On the sip it instantly displayed its complex nature, in its own subtle way. There wasn’t just the fine Chardonnay stone fruit flavours; there was also a delicious lemon background that carried over the fine oak, and I could sense the toastiness that this wine would eventually develop. The weight of acid in this one carried the flavour long and it will probably cellar for many years. Being an aged wine fan I’d love to come back to it in a decade or so. It really suited the dish we were eating. This one retails for about $50 and a critic or two have said that it may be Australia’s best Chardonnay at the moment.
Next up was the 2012 Reserve Pinot Noir, a wine that James Halliday gave 97 points to. Not many wines receive scores that high so my expectations were also high. Did it live up to them? You betcha! This is the wine that appears in the top photo so you would think it’s a very light Pinot … but it wasn’t. This was a power-machine full of goodies. The aromas jumped out at me straight away, hugging my face and pulling my nose into the glass. Beautifully complex with flavours of plum, raspberries and some fresh strawberries, even a bit of lemon zest in there, all tied down by a great acid and tannin structure. Then there was a touch of “berries with cream and light chocolate sauce” finish that just lasted in the mouth, and lasted some more. This one retails for about $60.
To me, both these wines could do with some age before they really express themselves properly. You get how good they are now but you can tell that it’s only a hint of what they will become. And geez, half bottles of wine this good are just a tease! They’re a snack for one but I always share if my wine loving wife is there.
A consolation did end up coming along though. After seeing our tweets and photos of the wines on social media TarraWarra sent us a bottle of the 2012 Estate Chardonnay and 2012 Estate Pinot Noir, ie their non-Reserve wines. And these were full-sized bottles meaning we could give these ones a really good go!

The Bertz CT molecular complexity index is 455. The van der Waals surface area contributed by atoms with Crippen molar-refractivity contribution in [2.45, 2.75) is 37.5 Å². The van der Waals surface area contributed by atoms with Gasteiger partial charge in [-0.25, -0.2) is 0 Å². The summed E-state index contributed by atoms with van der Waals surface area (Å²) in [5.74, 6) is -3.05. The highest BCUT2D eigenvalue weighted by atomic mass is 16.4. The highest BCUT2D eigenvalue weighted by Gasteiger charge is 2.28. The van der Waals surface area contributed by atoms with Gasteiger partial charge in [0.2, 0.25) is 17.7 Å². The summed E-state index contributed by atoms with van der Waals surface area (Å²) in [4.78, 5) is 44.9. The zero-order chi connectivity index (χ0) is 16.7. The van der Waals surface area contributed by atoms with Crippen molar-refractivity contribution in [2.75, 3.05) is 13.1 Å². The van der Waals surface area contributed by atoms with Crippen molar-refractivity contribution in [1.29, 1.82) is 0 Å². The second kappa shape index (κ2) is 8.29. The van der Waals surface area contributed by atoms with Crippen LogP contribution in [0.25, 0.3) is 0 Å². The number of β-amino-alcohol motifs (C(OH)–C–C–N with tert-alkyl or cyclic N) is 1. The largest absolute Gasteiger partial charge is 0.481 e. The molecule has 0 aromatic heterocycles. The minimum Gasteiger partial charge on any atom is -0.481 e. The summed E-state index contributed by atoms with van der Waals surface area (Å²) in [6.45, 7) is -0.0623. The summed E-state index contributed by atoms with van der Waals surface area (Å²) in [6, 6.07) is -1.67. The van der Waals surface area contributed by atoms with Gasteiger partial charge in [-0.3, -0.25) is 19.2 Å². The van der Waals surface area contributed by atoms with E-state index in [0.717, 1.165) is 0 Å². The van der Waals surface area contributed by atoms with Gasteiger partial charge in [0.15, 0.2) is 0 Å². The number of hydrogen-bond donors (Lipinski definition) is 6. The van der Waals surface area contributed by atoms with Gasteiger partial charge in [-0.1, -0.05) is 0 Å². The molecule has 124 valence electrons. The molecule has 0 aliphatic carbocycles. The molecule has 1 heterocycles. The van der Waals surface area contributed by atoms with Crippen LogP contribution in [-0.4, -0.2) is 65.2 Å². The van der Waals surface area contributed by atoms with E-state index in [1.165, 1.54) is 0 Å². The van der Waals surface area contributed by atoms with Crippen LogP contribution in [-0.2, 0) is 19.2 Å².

At $25 the 2012 Estate Chardonnay is half the price as the Reserve but it’s way better than half as good. This is a modern style Chardonnay, full of zest and life that just dances in your mouth. Lots of melons and stone fruits and even hints of pineapple all carried along by subtle oak and an enjoyable slight nuttiness … a really well balanced wine. It’s a similar style to the Reserve but still very different. If it’s too much coin to shake for the Reserve you won’t be dissapointed in this wine as an alternative. And to be honest, although the Reserve will grow into a far better wine my wife found this one more immediately approachable. It would probably go down for a fair few years too and develop itself over time. Great value!
The 2012 Estate Pinot is also $25 and it too is way better than half as good as the Reserve. This is another value for money wine. It packs a serious array of scent and tonnes of flavour for a Pinot in this price range. The only real technical difference between this and the Reserve is the parcels of grapes and selection of barrels used to make the wine. There’s a lot of spice and pinot tang in this wine, along with cherries and raspeberries and a bit of nutty grainy finish that lasted quite a while in the mouth. Not as much acid mouth-feel which means it probably won’t develop as intensely or last as long as the Reserve but there’s a few years in there at least. Again, great value.
I may have been teased by the half-sized bottles but it was all worth it in the end!